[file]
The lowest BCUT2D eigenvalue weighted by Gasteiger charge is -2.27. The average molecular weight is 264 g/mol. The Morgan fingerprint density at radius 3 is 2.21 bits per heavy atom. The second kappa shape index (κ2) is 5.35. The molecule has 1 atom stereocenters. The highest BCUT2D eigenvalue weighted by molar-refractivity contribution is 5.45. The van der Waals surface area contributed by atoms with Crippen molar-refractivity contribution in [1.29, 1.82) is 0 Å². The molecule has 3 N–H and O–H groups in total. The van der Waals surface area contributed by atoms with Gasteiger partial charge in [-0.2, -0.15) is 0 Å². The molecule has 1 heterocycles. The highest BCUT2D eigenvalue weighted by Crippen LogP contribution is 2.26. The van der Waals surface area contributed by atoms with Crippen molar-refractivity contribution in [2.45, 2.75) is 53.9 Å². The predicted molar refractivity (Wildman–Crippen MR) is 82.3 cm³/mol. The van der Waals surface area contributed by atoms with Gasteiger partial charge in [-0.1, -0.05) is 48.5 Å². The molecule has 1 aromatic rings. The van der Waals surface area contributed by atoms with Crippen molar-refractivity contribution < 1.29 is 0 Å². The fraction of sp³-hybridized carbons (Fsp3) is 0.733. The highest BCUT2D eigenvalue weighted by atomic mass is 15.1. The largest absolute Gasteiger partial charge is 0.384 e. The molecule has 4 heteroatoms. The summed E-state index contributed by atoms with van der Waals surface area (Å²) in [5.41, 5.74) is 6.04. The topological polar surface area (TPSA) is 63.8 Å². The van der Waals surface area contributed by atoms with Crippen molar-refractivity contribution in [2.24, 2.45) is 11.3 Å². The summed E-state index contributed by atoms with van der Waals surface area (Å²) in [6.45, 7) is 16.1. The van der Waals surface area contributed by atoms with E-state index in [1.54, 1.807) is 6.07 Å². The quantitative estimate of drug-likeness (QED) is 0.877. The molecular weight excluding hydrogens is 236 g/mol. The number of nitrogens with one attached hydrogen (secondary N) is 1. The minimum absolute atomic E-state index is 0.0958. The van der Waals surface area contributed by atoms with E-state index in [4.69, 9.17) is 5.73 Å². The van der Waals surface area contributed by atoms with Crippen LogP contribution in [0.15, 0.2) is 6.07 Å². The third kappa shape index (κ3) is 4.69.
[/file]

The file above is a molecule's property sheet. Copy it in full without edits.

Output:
The lowest BCUT2D eigenvalue weighted by Gasteiger charge is -2.27. The average molecular weight is 264 g/mol. The Morgan fingerprint density at radius 3 is 2.21 bits per heavy atom. The second kappa shape index (κ2) is 5.35. The molecule has 1 atom stereocenters. The highest BCUT2D eigenvalue weighted by molar-refractivity contribution is 5.45. The van der Waals surface area contributed by atoms with Crippen molar-refractivity contribution in [1.29, 1.82) is 0 Å². The molecule has 3 N–H and O–H groups in total. The van der Waals surface area contributed by atoms with Gasteiger partial charge in [-0.2, -0.15) is 0 Å². The molecule has 1 heterocycles. The highest BCUT2D eigenvalue weighted by Crippen LogP contribution is 2.26. The van der Waals surface area contributed by atoms with Crippen molar-refractivity contribution in [2.45, 2.75) is 53.9 Å². The predicted molar refractivity (Wildman–Crippen MR) is 82.3 cm³/mol. The van der Waals surface area contributed by atoms with Gasteiger partial charge in [-0.1, -0.05) is 48.5 Å². The molecule has 1 aromatic rings. The van der Waals surface area contributed by atoms with Crippen molar-refractivity contribution < 1.29 is 0 Å². The fraction of sp³-hybridized carbons (Fsp3) is 0.733. The highest BCUT2D eigenvalue weighted by atomic mass is 15.1. The largest absolute Gasteiger partial charge is 0.384 e. The molecule has 4 heteroatoms. The summed E-state index contributed by atoms with van der Waals surface area (Å²) in [5.41, 5.74) is 6.04. The topological polar surface area (TPSA) is 63.8 Å². The van der Waals surface area contributed by atoms with Crippen molar-refractivity contribution in [2.24, 2.45) is 11.3 Å². The summed E-state index contributed by atoms with van der Waals surface area (Å²) in [6.45, 7) is 16.1. The van der Waals surface area contributed by atoms with E-state index in [1.54, 1.807) is 6.07 Å². The quantitative estimate of drug-likeness (QED) is 0.877. The molecular weight excluding hydrogens is 236 g/mol. The number of nitrogens with one attached hydrogen (secondary N) is 1. The minimum absolute atomic E-state index is 0.0958. The van der Waals surface area contributed by atoms with E-state index in [4.69, 9.17) is 5.73 Å². The van der Waals surface area contributed by atoms with Crippen LogP contribution in [0.15, 0.2) is 6.07 Å². The third kappa shape index (κ3) is 4.69.